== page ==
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Yields on 30-year and 5-year bonds in Spain hit a euro-era record on Friday as the Valencia region of Spain filed for financial assistance.
Bloomberg reports Spain Bonds Slide as Valencia Aid Request Deepens Crisis
Spain’s bonds fell, sending five- and 30-year yields to euro-era records, as the region of Valencia prepared to seek a rescue, deepening concern policy makers are failing to find solutions to the debt crisis.More Spanish Regions Seek Aid
“Valencia’s request for assistance underlines fears as to the central government’s ability to bring wayward regions to heel,” said Richard McGuire, senior fixed-income strategist at Rabobank International in London. “That puts Spain under a considerable degree of pressure.”
Spanish five-year yields jumped 47 basis points, or 0.47 percentage point, to 6.88 percent at 5:21 p.m. London time, after touching 6.903, the most since the euro started in 1999.
Valencia will tap Spain’s financing facility for regional governments, the area’s administration said in a statement on its website today. The funding mechanism was created last week to inject liquidity into the cash-strapped regions.
The Spanish 30-year bond yield climbed as much as 17 basis points to 7.35 percent, a euro-era record. The 10-year yield rose 26 basis points to 7.27 percent, having jumped 61 basis points this week. The euro-era record is 7.285 percent. The extra yield investors demand to hold Spanish 10-year securities instead of bunds widened to 613 basis points, the most since Bloomberg began compiling the data in 1993.
Spain faces a “death spiral” as higher yields push up borrowing costs, and that adds to concern the nation won’t be able to services its debt, McGuire said.
On Saturday, Bloomberg reported Six Spanish Regions May Seek Bailout After Valencia
The Balearic Islands and Catalonia are among six Spanish regions that may ask for aid from the central government after Valencia sought a bailout, El Pais reported.Regional Revenue Plunges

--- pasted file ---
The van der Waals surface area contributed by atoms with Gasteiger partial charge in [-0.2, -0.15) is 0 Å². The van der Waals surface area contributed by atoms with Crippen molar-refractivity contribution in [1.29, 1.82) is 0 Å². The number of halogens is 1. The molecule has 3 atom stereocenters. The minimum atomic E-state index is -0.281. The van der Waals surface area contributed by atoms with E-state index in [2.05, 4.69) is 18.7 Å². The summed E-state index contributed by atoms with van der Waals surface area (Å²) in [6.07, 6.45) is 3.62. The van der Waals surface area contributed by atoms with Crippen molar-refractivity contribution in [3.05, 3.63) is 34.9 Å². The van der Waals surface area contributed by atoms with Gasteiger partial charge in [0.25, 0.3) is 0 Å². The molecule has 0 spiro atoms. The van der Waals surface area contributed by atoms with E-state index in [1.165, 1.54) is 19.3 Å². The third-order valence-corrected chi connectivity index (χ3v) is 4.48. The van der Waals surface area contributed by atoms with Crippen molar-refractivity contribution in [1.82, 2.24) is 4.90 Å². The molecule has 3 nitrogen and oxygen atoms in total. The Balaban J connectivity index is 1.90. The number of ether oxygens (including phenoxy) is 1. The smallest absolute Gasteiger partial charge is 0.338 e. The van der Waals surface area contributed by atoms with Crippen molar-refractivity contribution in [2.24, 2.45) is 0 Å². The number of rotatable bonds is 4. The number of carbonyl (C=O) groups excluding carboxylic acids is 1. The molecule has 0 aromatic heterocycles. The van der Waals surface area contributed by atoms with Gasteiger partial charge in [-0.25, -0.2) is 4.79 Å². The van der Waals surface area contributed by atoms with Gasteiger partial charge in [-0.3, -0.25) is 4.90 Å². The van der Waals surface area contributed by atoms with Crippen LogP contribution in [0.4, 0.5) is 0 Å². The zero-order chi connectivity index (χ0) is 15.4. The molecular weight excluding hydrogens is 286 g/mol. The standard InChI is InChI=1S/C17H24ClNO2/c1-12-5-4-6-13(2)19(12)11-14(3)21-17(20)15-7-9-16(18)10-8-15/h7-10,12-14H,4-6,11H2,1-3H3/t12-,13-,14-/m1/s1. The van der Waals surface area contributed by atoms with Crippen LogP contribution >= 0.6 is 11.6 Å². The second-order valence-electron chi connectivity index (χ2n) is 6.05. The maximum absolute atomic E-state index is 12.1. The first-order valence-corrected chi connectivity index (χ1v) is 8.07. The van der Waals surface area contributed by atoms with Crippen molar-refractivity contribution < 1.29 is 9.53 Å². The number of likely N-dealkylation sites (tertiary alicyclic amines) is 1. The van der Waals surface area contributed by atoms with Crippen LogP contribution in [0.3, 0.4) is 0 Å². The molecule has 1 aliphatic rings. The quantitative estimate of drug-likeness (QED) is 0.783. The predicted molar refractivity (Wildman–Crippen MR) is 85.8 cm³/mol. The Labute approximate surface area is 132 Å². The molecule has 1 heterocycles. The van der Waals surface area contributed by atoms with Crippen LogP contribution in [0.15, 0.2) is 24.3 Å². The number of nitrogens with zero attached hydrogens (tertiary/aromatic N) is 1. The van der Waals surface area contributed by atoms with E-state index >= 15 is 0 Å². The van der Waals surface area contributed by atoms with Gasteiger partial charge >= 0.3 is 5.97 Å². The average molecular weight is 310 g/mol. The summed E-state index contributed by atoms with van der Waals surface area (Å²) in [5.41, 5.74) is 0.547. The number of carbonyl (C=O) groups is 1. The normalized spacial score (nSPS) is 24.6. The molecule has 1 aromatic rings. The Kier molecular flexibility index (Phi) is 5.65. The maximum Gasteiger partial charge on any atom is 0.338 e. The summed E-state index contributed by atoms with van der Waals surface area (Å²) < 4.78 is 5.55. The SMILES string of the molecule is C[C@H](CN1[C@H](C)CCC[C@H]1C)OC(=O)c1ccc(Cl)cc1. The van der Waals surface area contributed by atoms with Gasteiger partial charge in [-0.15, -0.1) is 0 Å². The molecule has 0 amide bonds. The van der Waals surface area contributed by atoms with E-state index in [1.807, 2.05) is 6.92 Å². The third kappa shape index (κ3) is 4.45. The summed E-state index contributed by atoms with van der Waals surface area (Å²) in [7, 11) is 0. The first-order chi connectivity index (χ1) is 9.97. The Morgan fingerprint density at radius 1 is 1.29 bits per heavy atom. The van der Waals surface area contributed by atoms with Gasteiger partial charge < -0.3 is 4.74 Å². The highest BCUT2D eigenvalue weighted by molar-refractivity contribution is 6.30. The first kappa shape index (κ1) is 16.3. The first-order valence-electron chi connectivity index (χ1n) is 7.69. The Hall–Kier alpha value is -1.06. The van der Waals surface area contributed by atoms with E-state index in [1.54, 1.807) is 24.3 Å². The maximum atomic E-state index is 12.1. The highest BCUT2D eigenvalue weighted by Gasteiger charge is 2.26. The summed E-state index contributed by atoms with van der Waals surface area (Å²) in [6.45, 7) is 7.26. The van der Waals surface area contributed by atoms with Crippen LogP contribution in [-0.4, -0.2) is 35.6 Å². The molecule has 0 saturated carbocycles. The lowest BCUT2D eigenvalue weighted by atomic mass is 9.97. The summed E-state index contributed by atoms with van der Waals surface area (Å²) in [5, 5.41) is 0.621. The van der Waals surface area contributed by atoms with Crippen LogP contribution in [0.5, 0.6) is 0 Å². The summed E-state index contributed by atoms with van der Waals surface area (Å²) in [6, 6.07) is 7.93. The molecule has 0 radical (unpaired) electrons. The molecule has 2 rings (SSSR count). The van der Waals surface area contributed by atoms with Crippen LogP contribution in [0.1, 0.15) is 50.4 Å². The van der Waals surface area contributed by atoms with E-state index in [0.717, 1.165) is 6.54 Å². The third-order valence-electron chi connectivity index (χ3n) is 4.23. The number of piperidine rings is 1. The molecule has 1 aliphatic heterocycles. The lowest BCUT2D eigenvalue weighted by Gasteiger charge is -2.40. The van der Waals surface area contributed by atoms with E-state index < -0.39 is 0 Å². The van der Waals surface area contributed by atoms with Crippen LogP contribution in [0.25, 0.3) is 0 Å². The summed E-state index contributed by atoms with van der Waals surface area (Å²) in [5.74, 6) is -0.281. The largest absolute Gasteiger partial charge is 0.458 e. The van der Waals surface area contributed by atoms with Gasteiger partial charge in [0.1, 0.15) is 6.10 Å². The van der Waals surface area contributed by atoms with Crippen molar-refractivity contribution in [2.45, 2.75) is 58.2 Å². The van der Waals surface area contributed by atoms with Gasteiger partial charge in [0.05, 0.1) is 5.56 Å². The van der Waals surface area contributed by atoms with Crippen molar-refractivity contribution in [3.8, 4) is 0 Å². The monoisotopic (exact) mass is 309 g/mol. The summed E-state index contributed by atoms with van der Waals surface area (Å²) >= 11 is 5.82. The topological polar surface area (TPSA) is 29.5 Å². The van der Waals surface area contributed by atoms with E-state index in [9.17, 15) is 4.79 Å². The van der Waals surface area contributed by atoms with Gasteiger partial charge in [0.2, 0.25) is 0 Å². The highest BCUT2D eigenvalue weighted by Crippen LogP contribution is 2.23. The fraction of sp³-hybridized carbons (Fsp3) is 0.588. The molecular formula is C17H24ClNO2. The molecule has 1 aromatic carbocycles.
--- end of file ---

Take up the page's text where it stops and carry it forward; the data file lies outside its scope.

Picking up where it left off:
Castilla-La-Mancha, Murcia, the Canary Islands and possibly Andalusia are also having difficulty funding themselves and some of these regions are studying plans to tap the recently created emergency-loan fund that Valencia said it would use yesterday, the newspaper said, without citing anyone.
Spain created the 18 billion-euro ($23 billion) bailout mechanism last week to help cash-strapped regions even as its own access to financial markets narrows.
These translated paragraphs from El Pais tells the grim story.
Regional governments are choking. In recent weeks, some banks have slowed lending to communities waiting for the Government to launch the Autonomous Liquidity Fund (FLA). The autonomous liquidity has evaporated.Bankrupt Spain to Bail out Bankrupt Regions
Although most communities have taken a severe pruning in regional expenditure, revenue is in freefall. Noninterest income of the regions fell 6.15% during the first quarter, according to the budget implementation of the regions in the first quarter of 2012. Revenues from the transfer tax and stamp duty (ITP and AJD), one of the most important to communities because they manage themselves, has fallen nearly 23% between January and April this year.
This cash has dried communities are beginning to look cobwebs in their safes. An example of the agonizing situation is suffering the autonomy of Catalonia, two weeks ago had to formalize a loan of 500 million to pay the summer bonus to its employees.
There are 17 Autonomous communities of Spain of which at least six have applied for or are expected to apply for aid.
Eventually most, if not all of those regions will request aid. Spain itself needs a bailout (which it still denies but the market is going to force any time now). The plan in place now is for the bankrupt to bail out the bankrupt.
Mike "Mish" Shedlock
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